Title: Django Unchained
Directed By: Quentin Tarantino
Starring: Jamie Foxx, Christoph Waltz, Leonardo DiCaprio, Kerry Washington, Samuel L. Jackson, Walton Goggins, Dennis Christopher, James Remar
You can always count on Quentin Tarantino to go big and take chances to offer up some of the most wildly engaging, entertaining and all-around enjoyable experiences cinema’s got to offer.
Amidst a treacherous trek across the country, Django (Jamie Foxx) and his new slave owners are intercepted by the bounty hunter, Dr. King Schultz (Christoph Waltz). The next kill on Schultz’s list are the notorious Brittle Brothers, but he doesn’t know what they look like. However, Django does. After a little unorthodox bartering, Schultz makes off with Django, but not as his slave, rather as an associate.
Django rides by Schultz’s side, learning the ways of the bounty hunter and helping Schultz complete his gigs. In turn, Schultz offers to help track down and rescue Django’s wife, Broomhilda (Kerry Washington), from her new owner, Calvin Candie (Leonardo DiCaprio). Trouble is, Candie isn’t a particularly nice guy, and he’ll never sell Broomhilda to Schultz if Schultz rides up to the estate alongside a black man and simply asks. If Schultz and Django are going to get her back, they’ll need to make Candie think he’s got the upper hand in an incredible deal.
After a series of bold title cards paired with pristine imagery and a tune tailor made for the film, Tarantino hurls you into a pitch perfect first encounter between Schultz and Django, an opening that rivals the start of “Inglourious Basterds.” Waltz’s performance and dialogue are spot on, making the scene an ideal introduction to the character and situation. Foxx barely says a word, but his actions and reactions paired with Waltz’s booming show are more than enough to get you on track.
The first half of “Django Unchained” is bounty hunting 101 and it really is as much fun as it sounds. Thanks to an appropriate presentation of Django’s formerly dismal situation, watching him saddle up alongside Schultz is immensely fulfilling. The only snag in the character’s arc is his transition from lowly slave to cocky killer. Tarantino does make very clear points to show that Django is growing more comfortable with his new status and occupation, but the transformation isn’t particularly smooth. The story unfolds over a lengthy period of time so, sure, much can happen from month to month, but when considering the character in the context of the film, his transition is jagged.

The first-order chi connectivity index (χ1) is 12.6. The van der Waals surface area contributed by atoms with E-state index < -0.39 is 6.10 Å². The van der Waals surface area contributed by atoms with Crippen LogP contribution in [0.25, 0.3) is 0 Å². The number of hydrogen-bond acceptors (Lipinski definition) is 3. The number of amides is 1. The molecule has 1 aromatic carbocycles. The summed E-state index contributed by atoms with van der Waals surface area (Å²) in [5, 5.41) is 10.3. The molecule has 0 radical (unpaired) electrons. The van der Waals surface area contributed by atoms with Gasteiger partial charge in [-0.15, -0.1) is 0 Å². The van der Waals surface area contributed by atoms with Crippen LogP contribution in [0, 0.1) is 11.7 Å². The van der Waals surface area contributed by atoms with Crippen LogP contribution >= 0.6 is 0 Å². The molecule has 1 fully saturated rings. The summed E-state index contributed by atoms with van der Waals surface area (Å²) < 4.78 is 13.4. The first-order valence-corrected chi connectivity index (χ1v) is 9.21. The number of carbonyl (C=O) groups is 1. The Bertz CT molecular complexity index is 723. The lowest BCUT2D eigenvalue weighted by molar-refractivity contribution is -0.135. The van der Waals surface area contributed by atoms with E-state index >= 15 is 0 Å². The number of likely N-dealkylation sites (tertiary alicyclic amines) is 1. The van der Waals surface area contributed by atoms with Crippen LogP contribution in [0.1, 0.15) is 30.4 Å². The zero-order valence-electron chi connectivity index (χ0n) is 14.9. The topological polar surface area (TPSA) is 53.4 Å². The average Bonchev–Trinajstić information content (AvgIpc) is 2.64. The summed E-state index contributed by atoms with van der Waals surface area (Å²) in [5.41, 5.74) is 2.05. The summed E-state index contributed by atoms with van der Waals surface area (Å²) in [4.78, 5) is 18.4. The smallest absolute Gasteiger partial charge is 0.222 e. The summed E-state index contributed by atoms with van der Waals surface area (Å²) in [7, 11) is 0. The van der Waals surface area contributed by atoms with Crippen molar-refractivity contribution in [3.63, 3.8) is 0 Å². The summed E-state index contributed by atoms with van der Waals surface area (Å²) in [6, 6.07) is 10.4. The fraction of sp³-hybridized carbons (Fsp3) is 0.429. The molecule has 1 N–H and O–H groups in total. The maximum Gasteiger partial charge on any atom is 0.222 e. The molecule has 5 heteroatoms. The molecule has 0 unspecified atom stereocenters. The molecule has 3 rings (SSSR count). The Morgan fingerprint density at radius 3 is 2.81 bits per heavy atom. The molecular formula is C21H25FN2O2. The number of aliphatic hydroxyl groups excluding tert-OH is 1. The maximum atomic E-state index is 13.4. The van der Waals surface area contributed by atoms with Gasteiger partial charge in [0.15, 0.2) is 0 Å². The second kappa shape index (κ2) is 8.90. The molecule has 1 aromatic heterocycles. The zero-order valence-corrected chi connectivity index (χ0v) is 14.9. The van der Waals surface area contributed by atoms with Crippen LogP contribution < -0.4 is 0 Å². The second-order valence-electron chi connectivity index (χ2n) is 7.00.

Waltz’s Schultz, however, offers up a far subtler change and one that actually functions to ground Django. While Django is moving from one end of the spectrum to the other, Schultz begins as an honorable bounty hunter and ends as an honorable bounty hunter; it’s his sentiments and passion for his goals that change. The closer Schultz grows to Django and the more he learns about the people they’re up against, the more impassioned he becomes about rescuing Broomhilda, making the mission more engaging and also making Tarantino’s presentation of slavery much more than a bombastic recreation for the screen. From beginning to end, the wheels inside Schultz’s head are turning.